Specific Claims by Neuralink and Our Responses
CLAIM: UC Davis “did and continue[s] to meet federally mandated standards.”
RESPONSE: This claim is demonstrably false. Even by the weak standards of the federal Animal Welfare Act, UC Davis is a habitual violator of the law. In 2018, while Neuralink was funding primate experiments at the university, seven infant primates at UC Davis died due to poisoning caused by the negligence of university employees. In 2019, an infant primate became entrapped in an outdoor enclosure and was euthanized after suffering in the heat that reached 102 degrees Fahrenheit. The university was also cited for 24 violations of the federal Animal Welfare Act between 2013 and 2019, according to inspection reports from the U.S. Department of Agriculture (USDA). In addition, in 2018, UC Davis was forced to pay a fine of $5,000 for violating the Animal Welfare Act. Lastly, veterinary records made available to the Physicians Committee following a public records lawsuit reveal numerous apparent Animal Welfare Act violations that were never reported by UC Davis or noted by the USDA.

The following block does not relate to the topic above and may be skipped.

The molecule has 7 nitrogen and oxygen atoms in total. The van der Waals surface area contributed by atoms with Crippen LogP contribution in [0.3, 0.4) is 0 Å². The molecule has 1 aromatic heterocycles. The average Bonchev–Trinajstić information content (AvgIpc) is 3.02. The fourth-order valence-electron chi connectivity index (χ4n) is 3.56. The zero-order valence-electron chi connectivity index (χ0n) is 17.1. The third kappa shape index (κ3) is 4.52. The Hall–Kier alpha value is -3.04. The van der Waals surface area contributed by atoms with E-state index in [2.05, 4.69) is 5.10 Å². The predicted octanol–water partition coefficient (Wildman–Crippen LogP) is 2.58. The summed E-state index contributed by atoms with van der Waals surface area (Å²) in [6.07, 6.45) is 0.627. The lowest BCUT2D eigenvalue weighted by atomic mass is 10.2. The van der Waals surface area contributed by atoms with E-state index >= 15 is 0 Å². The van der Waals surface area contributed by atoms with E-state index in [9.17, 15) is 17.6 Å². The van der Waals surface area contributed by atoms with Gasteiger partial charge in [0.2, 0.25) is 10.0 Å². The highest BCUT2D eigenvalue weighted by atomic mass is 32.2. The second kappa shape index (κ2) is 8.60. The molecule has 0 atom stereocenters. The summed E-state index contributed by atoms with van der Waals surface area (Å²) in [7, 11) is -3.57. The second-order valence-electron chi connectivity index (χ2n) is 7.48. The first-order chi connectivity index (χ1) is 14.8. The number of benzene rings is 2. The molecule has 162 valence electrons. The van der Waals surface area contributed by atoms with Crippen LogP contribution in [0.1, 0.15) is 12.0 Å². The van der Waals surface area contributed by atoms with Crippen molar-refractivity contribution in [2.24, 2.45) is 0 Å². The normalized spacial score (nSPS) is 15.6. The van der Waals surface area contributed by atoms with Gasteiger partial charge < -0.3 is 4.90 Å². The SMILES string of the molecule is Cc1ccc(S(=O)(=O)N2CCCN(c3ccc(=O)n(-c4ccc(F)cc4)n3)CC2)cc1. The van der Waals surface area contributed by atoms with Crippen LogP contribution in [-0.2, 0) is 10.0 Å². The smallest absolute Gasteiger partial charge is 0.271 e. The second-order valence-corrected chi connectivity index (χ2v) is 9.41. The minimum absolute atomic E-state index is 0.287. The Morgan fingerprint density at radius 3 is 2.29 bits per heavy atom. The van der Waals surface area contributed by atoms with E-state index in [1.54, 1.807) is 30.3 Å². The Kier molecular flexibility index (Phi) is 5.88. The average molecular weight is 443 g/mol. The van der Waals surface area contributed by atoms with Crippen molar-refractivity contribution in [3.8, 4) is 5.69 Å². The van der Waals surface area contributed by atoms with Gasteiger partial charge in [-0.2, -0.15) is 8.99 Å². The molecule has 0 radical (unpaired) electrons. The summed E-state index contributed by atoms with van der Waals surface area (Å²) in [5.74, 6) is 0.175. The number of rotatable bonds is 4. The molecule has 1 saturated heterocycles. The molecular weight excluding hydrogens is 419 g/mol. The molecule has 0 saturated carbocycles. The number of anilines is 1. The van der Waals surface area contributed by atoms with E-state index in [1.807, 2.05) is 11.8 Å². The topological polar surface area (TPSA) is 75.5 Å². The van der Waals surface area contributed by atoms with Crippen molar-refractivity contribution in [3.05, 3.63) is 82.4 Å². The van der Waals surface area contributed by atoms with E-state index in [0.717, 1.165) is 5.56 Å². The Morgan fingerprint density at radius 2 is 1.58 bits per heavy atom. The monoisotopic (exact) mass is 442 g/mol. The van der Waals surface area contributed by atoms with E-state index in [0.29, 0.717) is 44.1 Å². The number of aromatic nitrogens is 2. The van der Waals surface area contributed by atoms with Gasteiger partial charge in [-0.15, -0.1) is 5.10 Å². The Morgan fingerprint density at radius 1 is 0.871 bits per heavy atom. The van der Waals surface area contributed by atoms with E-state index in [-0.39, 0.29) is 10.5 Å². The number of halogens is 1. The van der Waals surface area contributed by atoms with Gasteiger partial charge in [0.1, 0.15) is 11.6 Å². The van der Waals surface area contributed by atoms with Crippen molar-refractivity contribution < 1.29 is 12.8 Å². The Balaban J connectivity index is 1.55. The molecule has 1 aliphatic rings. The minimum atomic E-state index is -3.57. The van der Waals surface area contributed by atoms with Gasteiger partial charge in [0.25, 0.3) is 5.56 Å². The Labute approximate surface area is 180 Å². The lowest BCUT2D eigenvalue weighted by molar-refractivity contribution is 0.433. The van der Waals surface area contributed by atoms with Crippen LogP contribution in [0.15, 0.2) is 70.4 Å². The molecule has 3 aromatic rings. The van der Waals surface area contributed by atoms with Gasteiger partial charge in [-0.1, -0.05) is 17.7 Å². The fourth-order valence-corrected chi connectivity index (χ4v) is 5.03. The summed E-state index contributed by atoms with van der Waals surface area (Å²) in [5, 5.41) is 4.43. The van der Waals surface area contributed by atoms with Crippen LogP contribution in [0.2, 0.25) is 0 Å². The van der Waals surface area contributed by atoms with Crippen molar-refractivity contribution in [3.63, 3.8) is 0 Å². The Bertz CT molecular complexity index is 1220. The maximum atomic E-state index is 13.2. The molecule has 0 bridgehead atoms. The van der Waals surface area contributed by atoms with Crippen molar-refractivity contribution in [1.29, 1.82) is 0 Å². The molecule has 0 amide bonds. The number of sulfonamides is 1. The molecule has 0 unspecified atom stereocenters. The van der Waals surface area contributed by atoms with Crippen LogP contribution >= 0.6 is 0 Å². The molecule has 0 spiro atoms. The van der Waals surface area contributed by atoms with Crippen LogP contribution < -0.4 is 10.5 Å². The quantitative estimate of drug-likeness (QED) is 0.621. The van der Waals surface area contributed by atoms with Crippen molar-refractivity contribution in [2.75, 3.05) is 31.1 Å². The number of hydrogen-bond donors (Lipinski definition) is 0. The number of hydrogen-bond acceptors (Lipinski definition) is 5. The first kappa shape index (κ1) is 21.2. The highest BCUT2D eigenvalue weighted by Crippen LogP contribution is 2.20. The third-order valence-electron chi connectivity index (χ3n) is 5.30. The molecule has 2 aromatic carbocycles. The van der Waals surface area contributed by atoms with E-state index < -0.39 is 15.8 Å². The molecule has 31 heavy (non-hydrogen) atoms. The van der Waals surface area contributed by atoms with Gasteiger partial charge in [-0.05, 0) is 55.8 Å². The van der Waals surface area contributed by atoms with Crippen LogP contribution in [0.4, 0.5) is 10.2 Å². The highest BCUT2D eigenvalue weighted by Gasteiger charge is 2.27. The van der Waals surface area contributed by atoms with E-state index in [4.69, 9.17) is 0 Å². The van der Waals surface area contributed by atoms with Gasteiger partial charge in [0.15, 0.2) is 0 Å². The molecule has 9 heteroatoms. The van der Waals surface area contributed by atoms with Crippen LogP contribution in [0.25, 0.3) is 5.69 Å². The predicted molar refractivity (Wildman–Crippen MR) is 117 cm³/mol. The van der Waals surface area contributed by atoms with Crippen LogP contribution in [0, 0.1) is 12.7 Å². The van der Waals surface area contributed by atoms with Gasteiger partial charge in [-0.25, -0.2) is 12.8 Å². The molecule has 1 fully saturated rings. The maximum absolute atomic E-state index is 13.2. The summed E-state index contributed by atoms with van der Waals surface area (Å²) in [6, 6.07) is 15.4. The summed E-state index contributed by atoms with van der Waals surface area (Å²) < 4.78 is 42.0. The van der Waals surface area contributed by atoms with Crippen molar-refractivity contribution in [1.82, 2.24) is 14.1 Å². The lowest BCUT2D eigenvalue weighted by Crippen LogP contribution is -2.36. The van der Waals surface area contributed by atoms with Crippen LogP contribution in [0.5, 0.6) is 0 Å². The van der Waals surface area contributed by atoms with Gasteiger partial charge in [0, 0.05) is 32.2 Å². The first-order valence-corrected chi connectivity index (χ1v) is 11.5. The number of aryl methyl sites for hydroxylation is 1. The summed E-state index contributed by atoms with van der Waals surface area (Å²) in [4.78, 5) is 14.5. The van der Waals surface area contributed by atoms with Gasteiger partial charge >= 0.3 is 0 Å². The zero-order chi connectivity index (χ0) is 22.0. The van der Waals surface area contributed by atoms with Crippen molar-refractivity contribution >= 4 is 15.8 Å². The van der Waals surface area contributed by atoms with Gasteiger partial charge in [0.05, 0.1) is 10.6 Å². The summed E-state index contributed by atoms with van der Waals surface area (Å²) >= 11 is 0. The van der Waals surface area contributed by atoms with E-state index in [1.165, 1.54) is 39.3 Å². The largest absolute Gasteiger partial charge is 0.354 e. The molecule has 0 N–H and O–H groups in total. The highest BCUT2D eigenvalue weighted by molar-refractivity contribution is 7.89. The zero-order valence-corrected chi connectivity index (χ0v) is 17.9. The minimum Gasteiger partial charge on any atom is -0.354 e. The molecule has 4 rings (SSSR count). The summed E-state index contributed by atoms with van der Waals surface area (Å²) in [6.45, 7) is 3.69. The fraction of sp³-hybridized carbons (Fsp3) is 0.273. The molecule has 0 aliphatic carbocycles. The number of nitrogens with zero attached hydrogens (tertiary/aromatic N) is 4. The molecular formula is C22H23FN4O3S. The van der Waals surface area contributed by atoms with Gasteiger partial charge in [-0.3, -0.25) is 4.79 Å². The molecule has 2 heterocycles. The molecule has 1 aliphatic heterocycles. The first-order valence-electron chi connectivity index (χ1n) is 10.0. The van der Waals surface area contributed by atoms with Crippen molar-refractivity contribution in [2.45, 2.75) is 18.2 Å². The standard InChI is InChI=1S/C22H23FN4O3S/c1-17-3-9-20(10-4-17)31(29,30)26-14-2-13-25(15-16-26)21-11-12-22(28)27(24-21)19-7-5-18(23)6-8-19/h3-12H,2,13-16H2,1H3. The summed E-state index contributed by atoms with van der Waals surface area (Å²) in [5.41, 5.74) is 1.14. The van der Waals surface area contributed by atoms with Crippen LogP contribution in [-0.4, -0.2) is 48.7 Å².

CLAIM: Rhesus macaques at UC Davis “may have happened” to lose fingers “from conflicts with other monkeys,” but that is normal because monkeys “resolv[e] conflict through aggressive interactions with one another.”